When Emma Watson gave her inspiring speech about feminism at the United Nations to launch the #HeForShe campaign that aims to tackle gender equality around the world.
I – like most others – was blown away by her powerful words on feminism and how everyone, men especially, need to participate in promoting gender equality if they want to see change.
Emma has become one of the foremost celebrity faces of feminism in the world.
#HeForShe is an UN Sponsored initiative focuses on getting men involved in the fight for equal rights for women — and calls upon men to rise up and stand with women in this movement.
As stated on the HeForShe website, it “is a solidarity movement for gender equality that brings together one half of humanity in support of the other of humanity, for the entirety of humanity.”
Check out some of the most inspirational words on gender equality from her provocative UN Speech, that make us proud she is the United Nations Women Goodwill Ambassador.
1. “I have realized that fighting for women’s rights has too often become synonymous with man-hating. If there is one thing I know for certain, it is that this has to stop.”
2. “It is time that we all perceive gender on a spectrum, not as two opposing sets of ideals.”
3. “For the record, feminism, by definition, is the belief that men and women should have equal rights and opportunities.
4. Feminism is the theory of the political, economic, and social equality of the sexes. I started questioning gender-based assumptions a long time ago.”
5. “In my nervousness for this speech and my moments of doubt, I’ve told myself firmly, ‘If not me, who? If not now, when?’”
6. “When I was eight, I was confused about being called ‘bossy’ because I wanted to direct the plays that we would put on for our parents. But the boys were not. When at 14, I started to be sexualized by certain elements of the media.”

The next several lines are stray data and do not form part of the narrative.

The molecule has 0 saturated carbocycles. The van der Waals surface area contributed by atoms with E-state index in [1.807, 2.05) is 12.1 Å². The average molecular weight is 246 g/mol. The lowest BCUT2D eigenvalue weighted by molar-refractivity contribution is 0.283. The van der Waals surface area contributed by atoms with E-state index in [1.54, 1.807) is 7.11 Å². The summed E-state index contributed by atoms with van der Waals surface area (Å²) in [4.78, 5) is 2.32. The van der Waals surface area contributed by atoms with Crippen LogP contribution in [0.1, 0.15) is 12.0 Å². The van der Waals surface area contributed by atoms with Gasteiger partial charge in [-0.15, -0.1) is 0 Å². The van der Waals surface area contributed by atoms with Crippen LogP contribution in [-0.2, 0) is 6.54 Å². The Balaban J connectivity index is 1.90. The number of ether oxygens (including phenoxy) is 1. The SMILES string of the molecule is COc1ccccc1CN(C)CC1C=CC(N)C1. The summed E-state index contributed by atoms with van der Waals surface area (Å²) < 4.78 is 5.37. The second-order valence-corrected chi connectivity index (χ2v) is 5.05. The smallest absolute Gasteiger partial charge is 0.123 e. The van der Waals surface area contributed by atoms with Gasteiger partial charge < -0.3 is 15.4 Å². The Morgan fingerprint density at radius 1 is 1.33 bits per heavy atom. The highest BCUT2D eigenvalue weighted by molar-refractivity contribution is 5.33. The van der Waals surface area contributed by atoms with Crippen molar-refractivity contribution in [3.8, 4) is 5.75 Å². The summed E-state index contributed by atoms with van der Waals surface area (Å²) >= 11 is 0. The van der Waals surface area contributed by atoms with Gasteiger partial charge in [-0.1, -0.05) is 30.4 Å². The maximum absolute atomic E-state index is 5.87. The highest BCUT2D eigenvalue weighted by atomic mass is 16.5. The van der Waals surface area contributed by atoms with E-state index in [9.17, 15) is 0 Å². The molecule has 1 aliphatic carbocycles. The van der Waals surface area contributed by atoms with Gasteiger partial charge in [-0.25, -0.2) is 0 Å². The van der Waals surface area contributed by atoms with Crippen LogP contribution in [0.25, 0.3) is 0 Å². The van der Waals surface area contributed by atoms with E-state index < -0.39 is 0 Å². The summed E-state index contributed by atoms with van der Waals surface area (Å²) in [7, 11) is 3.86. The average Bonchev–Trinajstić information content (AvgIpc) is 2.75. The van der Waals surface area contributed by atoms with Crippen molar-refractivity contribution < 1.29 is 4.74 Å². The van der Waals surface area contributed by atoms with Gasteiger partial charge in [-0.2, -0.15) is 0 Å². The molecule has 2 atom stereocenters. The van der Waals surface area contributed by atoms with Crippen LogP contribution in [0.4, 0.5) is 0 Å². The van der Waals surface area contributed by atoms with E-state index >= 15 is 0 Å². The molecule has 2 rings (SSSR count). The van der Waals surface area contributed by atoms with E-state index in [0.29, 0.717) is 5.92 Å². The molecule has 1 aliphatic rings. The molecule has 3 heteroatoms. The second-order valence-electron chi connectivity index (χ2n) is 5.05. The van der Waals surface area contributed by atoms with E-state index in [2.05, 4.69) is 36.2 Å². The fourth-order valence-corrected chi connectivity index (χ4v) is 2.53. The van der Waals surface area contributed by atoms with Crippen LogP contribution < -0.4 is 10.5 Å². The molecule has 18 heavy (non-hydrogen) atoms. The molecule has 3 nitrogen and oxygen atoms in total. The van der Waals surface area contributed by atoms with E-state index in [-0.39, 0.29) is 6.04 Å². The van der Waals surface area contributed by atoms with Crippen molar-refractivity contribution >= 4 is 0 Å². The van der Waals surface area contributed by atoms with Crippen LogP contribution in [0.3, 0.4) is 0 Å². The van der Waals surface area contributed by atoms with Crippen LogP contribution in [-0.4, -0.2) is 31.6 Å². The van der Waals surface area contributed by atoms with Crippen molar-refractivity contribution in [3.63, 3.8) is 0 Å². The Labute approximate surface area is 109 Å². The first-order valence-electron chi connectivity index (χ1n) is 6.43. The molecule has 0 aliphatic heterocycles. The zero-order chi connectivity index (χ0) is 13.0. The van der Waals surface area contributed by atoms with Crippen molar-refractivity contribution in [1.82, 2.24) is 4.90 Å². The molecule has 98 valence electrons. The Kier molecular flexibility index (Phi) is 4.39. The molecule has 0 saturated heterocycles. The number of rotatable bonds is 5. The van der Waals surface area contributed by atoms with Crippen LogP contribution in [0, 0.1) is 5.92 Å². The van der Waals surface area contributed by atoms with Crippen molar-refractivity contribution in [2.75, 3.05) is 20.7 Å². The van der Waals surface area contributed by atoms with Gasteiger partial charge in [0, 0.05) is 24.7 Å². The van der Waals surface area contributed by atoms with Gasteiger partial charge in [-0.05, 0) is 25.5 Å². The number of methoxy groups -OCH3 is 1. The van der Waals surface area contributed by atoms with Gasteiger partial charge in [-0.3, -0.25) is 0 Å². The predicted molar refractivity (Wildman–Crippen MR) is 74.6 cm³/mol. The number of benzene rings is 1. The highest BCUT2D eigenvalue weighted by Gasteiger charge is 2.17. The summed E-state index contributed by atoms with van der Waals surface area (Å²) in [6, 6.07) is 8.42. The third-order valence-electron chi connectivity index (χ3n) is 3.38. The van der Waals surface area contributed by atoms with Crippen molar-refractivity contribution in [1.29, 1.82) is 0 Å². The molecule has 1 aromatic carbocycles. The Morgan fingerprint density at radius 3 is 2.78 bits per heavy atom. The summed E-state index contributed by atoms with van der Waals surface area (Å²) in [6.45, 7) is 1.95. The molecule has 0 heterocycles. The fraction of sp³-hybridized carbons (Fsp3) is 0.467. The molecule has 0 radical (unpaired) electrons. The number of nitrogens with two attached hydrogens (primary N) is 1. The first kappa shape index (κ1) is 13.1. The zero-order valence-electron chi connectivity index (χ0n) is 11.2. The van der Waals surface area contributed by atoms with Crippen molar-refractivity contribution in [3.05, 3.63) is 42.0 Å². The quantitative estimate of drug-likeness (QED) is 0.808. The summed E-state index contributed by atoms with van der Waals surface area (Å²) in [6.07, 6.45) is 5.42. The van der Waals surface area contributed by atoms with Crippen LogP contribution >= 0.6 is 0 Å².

7. “When at 15, my girlfriends started dropping out of their beloved sports teams because they didn’t want to appear ‘muscle-y.’ When at 18, my males friends were unable to express their feelings; I decided that I was a feminist.”
8. “I want men to take up this mantle so their daughters, sisters, and mothers can be free from prejudice—but also so their sons have permission to be vulnerable and human, too, and in doing so, be a more true and complete version of themselves.”
9. “We want to try to galvanize as many men and boys as possible to be advocates for change.”
10. “Men, I would like to take this opportunity to extend your formal invitation. … Gender equality is your issue, too. … I’ve seen young men suffering from mental illness, unable to ask for help, for fear it would make them less of a men—or less of a man. I’ve seen men made fragile and insecure by a distorted sense of what constitutes male success. Men don’t have the benefits of equality, either.”
11.“We need more of those and if you still hate the word, it is not the word that is important. It’s the idea and the ambition behind it.”
12. “We don’t want to talk about men being imprisoned by gender stereotypes, but I can see that they are. When they are free, things will change for women as a natural consequence. If men don’t have to be aggressive, women won’t be compelled to be submissive. If men don’t need to control, women won’t have to be controlled.”
13. “But my recent research has shown me that feminism has become an unpopular word. Women are choosing not to identify as feminists.”
14. “I think it is right that I am paid the same as my male counterparts. I think it is right that I should be able to make decisions about my own body. I think it is right that women be involved, on my behalf, in the policies and the decisions that will affect my life. I think it is right that socially, I am afforded the same respect as men.”
15. “How can we effect change in the world when only half of it is invited or feel welcome to participate in the conversation?”